How “Specific” Do You Need to Get? Fla.’s 4th DCA on Statutory Specificity Requirements


Our office has previously addressed other cases and contexts where the use of a Civil Remedy Notice has been employed, and the courts have rendered their opinions on such statutory language (see here).

Recently, another Florida court had been tasked with interpreting a portion of the statutory language surrounding the contents of a Civil Remedy Notice (CRN). CRN’s (which we explore further here) are an insured’s first step when bringing a bad faith cause of action against an insurance company who has failed to honor the terms of your policy. Therefore, CRN’s have certain components they must contain with specificity to meet the requirements of Fla. Stat. §624.155.

Recently, insureds from Broward County, FL, Doreen Gooden and Winsett Brown (“Gooden”) filed their CRN, and subsequently filed a complaint, against their insurance company, People’s Trust Insurance Company (“PTIC”) for a bad faith cause of action. PTIC, in response, moved to dismiss the suit on the grounds that Gooden’s CRN did not meet the specificity requirements of Fla. Stat. 624.155.[1] The lower court, relying on the 4th DCA’s ruling in Julien v. United Prop. & Cas. Ins. Co., held that Gooden’s CRN had failed to meet the specificity requirements regarding the relevant policy sections and statutory provisions, and accordingly, entered an order for dismissal.[2] Gooden filed their appeal to the 4th DCA, which gave rise to this case and its distinction from Julien.

The 4th DCA, upon reviewing the circumstances and contents of Gooden’s CRN in comparison with that from Julien, decidedly reversed the lower court’s holding. The 4th DCA found that, while Julien had listed nearly “all policy sections and cited thirty-five statutory provisions,” Gooden cited only to “nine [9] statutory provisions and a single policy provision.” Therefore, procedurally speaking, the court found that the dismissal of Gooden’s claim for failure to satisfy the specificity requirements of Fla. Stat. §624.155 were not supported on a motion for dismissal.[3] Accordingly, the 4th DCA distinguished the sufficiency of a CRN from its previous holding in Julien and reversed the lower court’s decision for further proceedings.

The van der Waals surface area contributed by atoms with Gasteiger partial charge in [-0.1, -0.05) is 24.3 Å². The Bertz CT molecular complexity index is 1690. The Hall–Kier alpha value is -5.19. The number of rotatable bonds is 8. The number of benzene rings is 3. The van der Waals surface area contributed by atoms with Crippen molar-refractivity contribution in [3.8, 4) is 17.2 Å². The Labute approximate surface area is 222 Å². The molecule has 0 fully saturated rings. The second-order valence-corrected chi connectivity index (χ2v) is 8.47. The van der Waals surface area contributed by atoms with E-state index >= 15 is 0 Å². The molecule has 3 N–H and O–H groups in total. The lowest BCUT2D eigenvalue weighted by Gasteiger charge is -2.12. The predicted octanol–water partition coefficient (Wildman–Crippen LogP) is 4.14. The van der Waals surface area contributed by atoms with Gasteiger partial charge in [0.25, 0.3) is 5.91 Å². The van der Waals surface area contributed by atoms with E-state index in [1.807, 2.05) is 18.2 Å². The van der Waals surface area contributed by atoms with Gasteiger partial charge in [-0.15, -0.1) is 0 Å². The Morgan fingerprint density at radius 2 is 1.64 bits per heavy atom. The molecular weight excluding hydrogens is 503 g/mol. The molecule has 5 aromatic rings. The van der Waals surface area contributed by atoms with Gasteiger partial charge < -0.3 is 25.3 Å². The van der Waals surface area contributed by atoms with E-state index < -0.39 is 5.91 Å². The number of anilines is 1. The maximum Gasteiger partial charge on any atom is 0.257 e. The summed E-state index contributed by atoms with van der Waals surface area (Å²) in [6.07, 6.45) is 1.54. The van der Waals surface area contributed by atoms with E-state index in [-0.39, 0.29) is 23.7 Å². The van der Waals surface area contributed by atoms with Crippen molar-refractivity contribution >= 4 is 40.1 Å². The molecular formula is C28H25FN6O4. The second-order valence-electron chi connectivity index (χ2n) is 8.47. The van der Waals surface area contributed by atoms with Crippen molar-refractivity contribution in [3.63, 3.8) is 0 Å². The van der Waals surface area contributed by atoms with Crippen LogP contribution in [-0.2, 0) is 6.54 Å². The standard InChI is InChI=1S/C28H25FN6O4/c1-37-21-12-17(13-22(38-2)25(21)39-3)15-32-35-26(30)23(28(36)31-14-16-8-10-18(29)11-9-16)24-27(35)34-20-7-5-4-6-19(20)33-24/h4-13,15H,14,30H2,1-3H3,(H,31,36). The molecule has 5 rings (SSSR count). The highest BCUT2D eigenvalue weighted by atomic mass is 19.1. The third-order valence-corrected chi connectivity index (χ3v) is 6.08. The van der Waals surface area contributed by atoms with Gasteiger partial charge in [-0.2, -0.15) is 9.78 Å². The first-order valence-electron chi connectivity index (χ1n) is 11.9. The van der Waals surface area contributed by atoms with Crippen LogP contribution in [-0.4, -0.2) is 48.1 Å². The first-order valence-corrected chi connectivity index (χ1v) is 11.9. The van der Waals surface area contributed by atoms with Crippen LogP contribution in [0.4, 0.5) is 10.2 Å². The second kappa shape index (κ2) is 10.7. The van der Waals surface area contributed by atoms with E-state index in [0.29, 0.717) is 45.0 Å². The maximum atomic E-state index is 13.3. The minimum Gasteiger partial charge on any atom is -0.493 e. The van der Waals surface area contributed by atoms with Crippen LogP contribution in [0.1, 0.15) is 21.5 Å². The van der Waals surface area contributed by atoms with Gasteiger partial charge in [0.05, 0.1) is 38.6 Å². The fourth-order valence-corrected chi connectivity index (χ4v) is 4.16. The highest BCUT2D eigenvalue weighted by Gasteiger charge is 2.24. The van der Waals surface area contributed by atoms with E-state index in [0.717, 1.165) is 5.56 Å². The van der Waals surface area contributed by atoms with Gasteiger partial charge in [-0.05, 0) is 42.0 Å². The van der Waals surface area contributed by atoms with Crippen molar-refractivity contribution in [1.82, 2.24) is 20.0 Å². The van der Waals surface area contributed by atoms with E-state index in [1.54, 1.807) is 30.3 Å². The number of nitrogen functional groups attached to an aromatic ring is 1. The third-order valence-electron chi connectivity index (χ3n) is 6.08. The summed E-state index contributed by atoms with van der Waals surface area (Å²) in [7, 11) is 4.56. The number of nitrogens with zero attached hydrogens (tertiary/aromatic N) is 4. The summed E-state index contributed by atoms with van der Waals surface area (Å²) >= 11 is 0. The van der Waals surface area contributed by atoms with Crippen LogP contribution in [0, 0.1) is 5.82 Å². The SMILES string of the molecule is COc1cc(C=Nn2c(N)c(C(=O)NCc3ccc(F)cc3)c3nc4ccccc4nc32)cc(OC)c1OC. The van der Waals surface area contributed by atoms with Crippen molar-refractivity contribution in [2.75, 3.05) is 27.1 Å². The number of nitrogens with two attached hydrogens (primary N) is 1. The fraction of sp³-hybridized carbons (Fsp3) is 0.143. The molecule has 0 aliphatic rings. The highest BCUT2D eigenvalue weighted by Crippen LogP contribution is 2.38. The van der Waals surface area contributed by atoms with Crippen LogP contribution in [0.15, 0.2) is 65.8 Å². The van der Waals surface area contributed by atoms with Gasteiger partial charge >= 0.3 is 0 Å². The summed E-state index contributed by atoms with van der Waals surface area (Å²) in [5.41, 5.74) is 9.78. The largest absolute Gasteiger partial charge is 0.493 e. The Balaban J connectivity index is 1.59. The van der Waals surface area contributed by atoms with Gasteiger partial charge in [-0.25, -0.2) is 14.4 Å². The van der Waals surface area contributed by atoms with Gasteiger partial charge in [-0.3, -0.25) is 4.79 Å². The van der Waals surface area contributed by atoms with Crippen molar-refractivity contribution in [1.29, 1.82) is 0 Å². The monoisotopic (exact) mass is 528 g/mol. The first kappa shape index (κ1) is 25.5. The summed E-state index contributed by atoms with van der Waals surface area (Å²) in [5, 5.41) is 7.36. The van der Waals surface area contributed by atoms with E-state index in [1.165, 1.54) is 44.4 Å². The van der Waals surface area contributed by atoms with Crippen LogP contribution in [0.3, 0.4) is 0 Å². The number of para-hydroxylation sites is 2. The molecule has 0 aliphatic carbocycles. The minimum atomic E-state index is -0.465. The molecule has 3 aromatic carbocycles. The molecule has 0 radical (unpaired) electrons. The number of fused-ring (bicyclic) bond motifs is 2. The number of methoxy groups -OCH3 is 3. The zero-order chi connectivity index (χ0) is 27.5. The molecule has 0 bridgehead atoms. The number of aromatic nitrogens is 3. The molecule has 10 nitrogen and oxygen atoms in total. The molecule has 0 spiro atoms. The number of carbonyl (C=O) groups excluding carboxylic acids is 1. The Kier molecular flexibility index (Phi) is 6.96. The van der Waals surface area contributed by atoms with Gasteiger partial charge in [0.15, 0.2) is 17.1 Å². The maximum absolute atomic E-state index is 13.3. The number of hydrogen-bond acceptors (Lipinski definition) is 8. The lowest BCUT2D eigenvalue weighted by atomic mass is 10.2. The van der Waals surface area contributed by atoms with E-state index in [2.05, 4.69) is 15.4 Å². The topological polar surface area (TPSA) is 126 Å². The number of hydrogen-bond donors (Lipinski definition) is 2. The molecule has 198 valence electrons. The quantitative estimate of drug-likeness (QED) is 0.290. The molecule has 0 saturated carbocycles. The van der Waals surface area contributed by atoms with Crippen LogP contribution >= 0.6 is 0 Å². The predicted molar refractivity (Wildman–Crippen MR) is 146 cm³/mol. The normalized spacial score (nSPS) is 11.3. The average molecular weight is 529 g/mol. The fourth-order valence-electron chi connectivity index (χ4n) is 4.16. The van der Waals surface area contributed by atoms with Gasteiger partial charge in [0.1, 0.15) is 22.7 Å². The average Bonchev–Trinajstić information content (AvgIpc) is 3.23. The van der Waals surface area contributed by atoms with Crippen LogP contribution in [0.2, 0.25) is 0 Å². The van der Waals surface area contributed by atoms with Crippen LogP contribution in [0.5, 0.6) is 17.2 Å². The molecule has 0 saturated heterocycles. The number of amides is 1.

So, the takeaway from such a finding is that, when it comes to filing your CRN, be sincere and be concise, only including portions relevant to your claim. As Julien taught, one can’t just throw every accusation it has at its disposal and wait for any of them to stick to seek recovery. As Gooden did, you must list such relevant provisions and policy sections so that the language can be accurately targeted to see how much violations presented themselves. When it comes to that, you may need the experience of a knowledgeable attorney (hello!) who can assist you with identifying and accurately characterizing such facts, policy, and statutory provisions. If you believe your insurer is not acting in accordance with the insurance policy, feel free to reach out to us and explore what viable avenues of relief you have. Your Loss is Our Concern.

If you have a question regarding this article, or your claim in general, follow the link here, email us at, call us at 754-260-5410, or stop by our Fort Lauderdale office for a free consultation. Your Loss is Our Concern.

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[1] The 2021 Statutory requirements include: 1) The statutory provision the insurer allegedly violated; 2) The facts and circumstances giving rise to the violation; 3) Names of individuals involved; 4) Specific Policy Language relevant to the violation; 5) Statement that notice was being given to perfect the right to pursue civil remedy.

[2] Julien v. United Prop. & Cas. Ins. Co., 311 So.3d 875 (Fla. 4th DCA 2021)

[3] The Gooden court held that, while the arguments raised by PTIC may raise valid arguments for matters on summary judgment, they were not sufficient to support a dismissal of action.